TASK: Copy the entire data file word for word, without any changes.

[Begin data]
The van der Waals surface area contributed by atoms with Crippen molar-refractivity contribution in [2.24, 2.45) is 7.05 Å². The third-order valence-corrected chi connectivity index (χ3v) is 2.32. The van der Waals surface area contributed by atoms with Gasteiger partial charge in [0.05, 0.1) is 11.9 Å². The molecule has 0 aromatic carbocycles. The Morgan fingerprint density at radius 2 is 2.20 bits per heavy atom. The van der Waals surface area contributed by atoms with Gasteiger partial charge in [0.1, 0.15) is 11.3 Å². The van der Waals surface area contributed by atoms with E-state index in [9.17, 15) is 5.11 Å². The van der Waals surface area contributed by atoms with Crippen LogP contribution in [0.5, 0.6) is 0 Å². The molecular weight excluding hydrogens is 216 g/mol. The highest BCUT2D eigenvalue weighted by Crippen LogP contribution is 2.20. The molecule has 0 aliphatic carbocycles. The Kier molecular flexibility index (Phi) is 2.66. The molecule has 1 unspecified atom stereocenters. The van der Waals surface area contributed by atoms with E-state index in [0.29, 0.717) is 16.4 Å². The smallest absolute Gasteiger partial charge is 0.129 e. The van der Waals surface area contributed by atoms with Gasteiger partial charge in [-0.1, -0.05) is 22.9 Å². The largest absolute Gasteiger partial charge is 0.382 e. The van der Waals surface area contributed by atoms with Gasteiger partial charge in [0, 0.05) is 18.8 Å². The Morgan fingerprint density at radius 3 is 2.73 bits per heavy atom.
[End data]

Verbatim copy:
The van der Waals surface area contributed by atoms with Crippen molar-refractivity contribution in [2.24, 2.45) is 7.05 Å². The third-order valence-corrected chi connectivity index (χ3v) is 2.32. The van der Waals surface area contributed by atoms with Gasteiger partial charge in [0.05, 0.1) is 11.9 Å². The molecule has 0 aromatic carbocycles. The Morgan fingerprint density at radius 2 is 2.20 bits per heavy atom. The van der Waals surface area contributed by atoms with Gasteiger partial charge in [0.1, 0.15) is 11.3 Å². The van der Waals surface area contributed by atoms with E-state index in [9.17, 15) is 5.11 Å². The van der Waals surface area contributed by atoms with Crippen LogP contribution in [0.5, 0.6) is 0 Å². The molecular weight excluding hydrogens is 216 g/mol. The highest BCUT2D eigenvalue weighted by Crippen LogP contribution is 2.20. The molecule has 0 aliphatic carbocycles. The Kier molecular flexibility index (Phi) is 2.66. The molecule has 1 unspecified atom stereocenters. The van der Waals surface area contributed by atoms with E-state index in [0.29, 0.717) is 16.4 Å². The smallest absolute Gasteiger partial charge is 0.129 e. The van der Waals surface area contributed by atoms with Gasteiger partial charge in [-0.1, -0.05) is 22.9 Å². The largest absolute Gasteiger partial charge is 0.382 e. The van der Waals surface area contributed by atoms with Gasteiger partial charge in [0, 0.05) is 18.8 Å². The Morgan fingerprint density at radius 3 is 2.73 bits per heavy atom.